Are investors overreacting to yet another technology IPO?
Newly publically traded camera company GoPro Inc. ($GPRO) is up 10% during trading on Monday as investors revealed a still-unsatisfied appetite for sustainable growth in technology hardware. Shares are up 63% since the San Mateo-based company went public and 35% from its aftermarket debut.
GoPro has managed stayed more than relevant in an otherwise dying camera industry, a multi-year market trend that can be accredited to the smartphone. The Samsung Galaxy S5 boasts a 16-megapixel camera, while the upcoming iPhone 6 is rumored to have 8-megapixels with optical image stabilization (OIS). Why carry around a digital camera and a phone when a smartphone does both?
Yet, GoPro has bucked the trend and has not only become the most exciting company in the camera industry, but is also raising eyebrows throughout the entire technology sphere.
GoPro pushes the limits that smartphones and professional cameras cannot. Designed for the outdoorsperson, adventurer, documentarian, and selfie connoisseur, its cameras are fully waterproof and durable. GoPro also offers a variety of accessories to enhance anyone's photographical needs.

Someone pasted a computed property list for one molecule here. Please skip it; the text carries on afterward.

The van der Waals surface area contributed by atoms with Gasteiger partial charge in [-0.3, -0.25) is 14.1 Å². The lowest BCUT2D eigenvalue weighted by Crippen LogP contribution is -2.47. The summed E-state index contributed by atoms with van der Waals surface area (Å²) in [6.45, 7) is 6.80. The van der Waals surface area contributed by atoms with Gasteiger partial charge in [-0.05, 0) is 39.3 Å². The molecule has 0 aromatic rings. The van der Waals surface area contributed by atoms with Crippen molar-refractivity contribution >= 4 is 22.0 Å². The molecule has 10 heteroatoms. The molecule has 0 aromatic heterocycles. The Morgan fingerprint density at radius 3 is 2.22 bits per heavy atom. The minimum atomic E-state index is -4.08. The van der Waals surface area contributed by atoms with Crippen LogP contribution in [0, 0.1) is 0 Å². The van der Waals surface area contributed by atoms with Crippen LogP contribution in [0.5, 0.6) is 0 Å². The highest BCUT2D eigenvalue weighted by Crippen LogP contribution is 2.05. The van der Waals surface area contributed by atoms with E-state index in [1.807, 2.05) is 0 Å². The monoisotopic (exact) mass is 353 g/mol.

For example, a whitewater rafter can strap a GoPro to his or her helmet, document the entire experience, upload the entire video to the GoPro editing app, and edit the content with music, effects, still shots, or other videos. Meanwhile, a tourist in France can attach a pole to the GoPro to take self-pictures from several feet away, capturing the entire Eiffel Tower in the background.
GoPro has become especially popular within the younger demographic. The company has also become appealing to investors, with 40% margins, 300% revenue growth since 2011, and plenty of patent protection drawing ample attention. The company is also profitable, a rarity in the age of speculative, profitless tech IPOs.
Shares tested Friday's high, topping out at $40.00 minutes after the morning bell and stabilizing around $39.50 in afternoon trading.